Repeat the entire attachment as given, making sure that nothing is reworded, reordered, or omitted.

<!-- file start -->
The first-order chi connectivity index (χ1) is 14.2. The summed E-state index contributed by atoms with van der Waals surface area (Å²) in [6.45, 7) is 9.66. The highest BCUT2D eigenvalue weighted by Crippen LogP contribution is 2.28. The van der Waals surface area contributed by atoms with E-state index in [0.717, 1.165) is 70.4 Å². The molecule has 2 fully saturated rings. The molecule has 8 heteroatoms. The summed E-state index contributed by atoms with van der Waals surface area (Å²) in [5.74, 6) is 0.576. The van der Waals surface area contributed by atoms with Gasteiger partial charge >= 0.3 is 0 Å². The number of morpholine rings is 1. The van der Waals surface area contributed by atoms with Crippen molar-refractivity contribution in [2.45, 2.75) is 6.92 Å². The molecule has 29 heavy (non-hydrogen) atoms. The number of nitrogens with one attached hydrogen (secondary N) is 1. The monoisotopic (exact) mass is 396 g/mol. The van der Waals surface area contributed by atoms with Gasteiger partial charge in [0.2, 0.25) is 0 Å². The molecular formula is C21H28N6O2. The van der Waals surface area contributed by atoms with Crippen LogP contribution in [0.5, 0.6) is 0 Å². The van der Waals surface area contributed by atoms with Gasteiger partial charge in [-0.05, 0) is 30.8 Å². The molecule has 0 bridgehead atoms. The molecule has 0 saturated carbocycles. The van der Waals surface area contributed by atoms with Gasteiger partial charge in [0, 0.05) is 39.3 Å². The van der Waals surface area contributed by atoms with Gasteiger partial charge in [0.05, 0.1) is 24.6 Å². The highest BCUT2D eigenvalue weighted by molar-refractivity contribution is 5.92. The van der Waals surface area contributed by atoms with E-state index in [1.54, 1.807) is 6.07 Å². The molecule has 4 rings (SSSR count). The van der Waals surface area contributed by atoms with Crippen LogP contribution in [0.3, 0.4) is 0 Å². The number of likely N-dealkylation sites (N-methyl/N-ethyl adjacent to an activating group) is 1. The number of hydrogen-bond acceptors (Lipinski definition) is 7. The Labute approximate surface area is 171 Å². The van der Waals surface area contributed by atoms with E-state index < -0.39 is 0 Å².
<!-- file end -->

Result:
The first-order chi connectivity index (χ1) is 14.2. The summed E-state index contributed by atoms with van der Waals surface area (Å²) in [6.45, 7) is 9.66. The highest BCUT2D eigenvalue weighted by Crippen LogP contribution is 2.28. The van der Waals surface area contributed by atoms with E-state index in [0.717, 1.165) is 70.4 Å². The molecule has 2 fully saturated rings. The molecule has 8 heteroatoms. The summed E-state index contributed by atoms with van der Waals surface area (Å²) in [5.74, 6) is 0.576. The van der Waals surface area contributed by atoms with Gasteiger partial charge >= 0.3 is 0 Å². The number of morpholine rings is 1. The van der Waals surface area contributed by atoms with Crippen molar-refractivity contribution in [2.45, 2.75) is 6.92 Å². The molecule has 29 heavy (non-hydrogen) atoms. The number of nitrogens with one attached hydrogen (secondary N) is 1. The monoisotopic (exact) mass is 396 g/mol. The van der Waals surface area contributed by atoms with Gasteiger partial charge in [0.2, 0.25) is 0 Å². The molecular formula is C21H28N6O2. The van der Waals surface area contributed by atoms with Crippen LogP contribution in [0.5, 0.6) is 0 Å². The van der Waals surface area contributed by atoms with Gasteiger partial charge in [-0.05, 0) is 30.8 Å². The molecule has 0 bridgehead atoms. The molecule has 0 saturated carbocycles. The van der Waals surface area contributed by atoms with Gasteiger partial charge in [0, 0.05) is 39.3 Å². The van der Waals surface area contributed by atoms with Gasteiger partial charge in [0.05, 0.1) is 24.6 Å². The highest BCUT2D eigenvalue weighted by molar-refractivity contribution is 5.92. The van der Waals surface area contributed by atoms with E-state index in [1.54, 1.807) is 6.07 Å². The molecule has 4 rings (SSSR count). The van der Waals surface area contributed by atoms with Crippen LogP contribution in [0.3, 0.4) is 0 Å². The number of likely N-dealkylation sites (N-methyl/N-ethyl adjacent to an activating group) is 1. The number of hydrogen-bond acceptors (Lipinski definition) is 7. The Labute approximate surface area is 171 Å². The van der Waals surface area contributed by atoms with E-state index < -0.39 is 0 Å².